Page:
The dollar is skyrocketing towards a new high. What about Yen?
The safe-haven U.S. dollar rallied on Monday, rising towards new two-decade highs against major rival currencies. Fears of a global economic slowdown supported the currency, along with bets on steep interest rate increases by the U.S. Federal Reserve.
On the other hand, the Japanese yen was among a host of currencies that declined on the day. It plunged to its lowest level against the greenback since 1998. The gap between Japanese and U.S. benchmark yields widened after the new data revealed the red-hot U.S. inflation on Friday. Moreover, a sell-off across forex markets saw European stocks tumble for a fifth consecutive session.
The dollar index added as much as 0.6% versus Friday’s close to 104.84 against six major currencies, trading close to the two-decade high of 105.01 hit in May. It exchanged hands at 104.75 at last. It seems that central banks’ efforts to hinder runaway inflation will remain in focus this week. Traders expect the Bank of England and Federal Reserve to raise interest rates at their meetings. There is also a chance the Swiss National Bank will do the same.
Meanwhile, the Bank of Japan (BoJ) continues resisting pressure to tighten policy. That causes the decline of the country’s currency. The policy divergence has already sent the Yen down more than 15% against the greenback since early March. On Monday, Japan’s top government spokesperson announced that Japan’s government stood ready to respond appropriately if needed.
How much did the Yen lose?
The Yen shaved off as much as 0.6% on the day to 135.22 yen per U.S. currency, plunging to its lowest level since 1998. It traded broadly flat at 134.38 yen per dollar at last.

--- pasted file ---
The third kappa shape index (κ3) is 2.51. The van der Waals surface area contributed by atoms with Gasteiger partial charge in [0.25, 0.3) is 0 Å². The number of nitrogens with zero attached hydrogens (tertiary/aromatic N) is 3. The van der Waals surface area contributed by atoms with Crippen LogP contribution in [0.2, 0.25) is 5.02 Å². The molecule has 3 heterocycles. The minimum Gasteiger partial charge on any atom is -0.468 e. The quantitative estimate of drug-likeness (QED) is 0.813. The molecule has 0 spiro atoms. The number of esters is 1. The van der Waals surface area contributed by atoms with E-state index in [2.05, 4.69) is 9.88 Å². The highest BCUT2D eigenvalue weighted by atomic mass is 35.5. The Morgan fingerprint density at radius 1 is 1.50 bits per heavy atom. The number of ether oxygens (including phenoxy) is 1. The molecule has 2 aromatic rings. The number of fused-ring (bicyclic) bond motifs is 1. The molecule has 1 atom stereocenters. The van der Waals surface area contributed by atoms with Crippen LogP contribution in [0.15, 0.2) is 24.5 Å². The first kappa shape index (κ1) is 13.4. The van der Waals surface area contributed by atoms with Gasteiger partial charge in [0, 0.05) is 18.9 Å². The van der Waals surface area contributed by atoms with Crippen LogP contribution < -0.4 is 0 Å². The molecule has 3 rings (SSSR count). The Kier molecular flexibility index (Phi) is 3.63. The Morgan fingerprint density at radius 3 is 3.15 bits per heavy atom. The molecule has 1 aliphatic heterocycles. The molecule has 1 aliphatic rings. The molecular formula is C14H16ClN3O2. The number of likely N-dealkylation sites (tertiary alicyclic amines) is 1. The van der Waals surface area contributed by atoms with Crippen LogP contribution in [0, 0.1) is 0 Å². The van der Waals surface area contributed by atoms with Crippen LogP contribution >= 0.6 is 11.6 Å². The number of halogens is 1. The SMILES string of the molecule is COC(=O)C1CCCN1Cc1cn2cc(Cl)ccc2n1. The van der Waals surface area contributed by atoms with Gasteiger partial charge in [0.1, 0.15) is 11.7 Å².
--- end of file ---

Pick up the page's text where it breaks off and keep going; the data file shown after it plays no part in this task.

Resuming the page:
Francesca Fornasari, the head of currency solutions at asset manager Insight Investment, noted that everything suggests the BoJ still considers loose policy the right policy to pursue. She thinks inflation will have to accelerate much more before the bank starts worrying.
Overall, developments suggest further near-term yen weakness. Still, currency market participants will likely be warier of the risk of intervention and a hawkish shift in the Japanese central bank’s policy in the week ahead – noted Currency analysts at MUFG.
The downward pressure on the yen could also encourage speculation of a return to JPY weakness not seen since the Asian financial crisis in 1997. The yen hit 140.00 at that time, and Japan had to directly intervene to support the currency.
On Monday, the euro, British Pound, and the Swiss franc all dropped to around four-week lows against the dollar on the day. The common currency declined as much as 0.6% to $1.04520. The sterling also lost 1% to $1.21920 after new data reported that the U.K. economy unexpectedly shrank in April. Moreover, the Swiss franc plummeted by as much as 0.7% to 0.99440 franc per greenback.
What about the EM currencies?
Emerging market stocks experienced their worst day in almost three months on Monday. Developing currencies also plunged in the red as a coronavirus warning from China added to concerns over soaring global inflation.
MSCI’s index for emerging market equities dropped by 3.1% on Monday while the emerging currency benchmark lowered by 0.6% – both hitting their lowest level in around three weeks. The decreases mirrored sharp drops in global markets more widely after U.S. inflation data on Friday, bolstering fears about even more aggressive policy tightening in a big week for central banks.
Cristian Maggio, the head of a portfolio strategy at TD Securities in London, stated that there is an extreme fear in forex markets about two factors – slowing global growth and inflation.
Meanwhile, authorities in China’s capital Beijing tried to contain a coronavirus outbreak, with millions of citizens facing mandatory testing. Thousands of people are under targeted lockdowns. Maggio noted that Beijing’s zero-COVID policy had revived worries over the hit to China’s economic growth. Inversion of the U.S. yield curve, which often heralds economic recession, hadn’t helped matters.
Consequently, South Africa’s rand dropped by 1.4%, hitting its lowest level in nearly one month. India’s rupee also collapsed to a record low of 78.28 per dollar, while bond yields surged to their highest levels in more than three years. Furthermore, Turkey’s lira declined to 17.27 per greenback in early trading on Monday.
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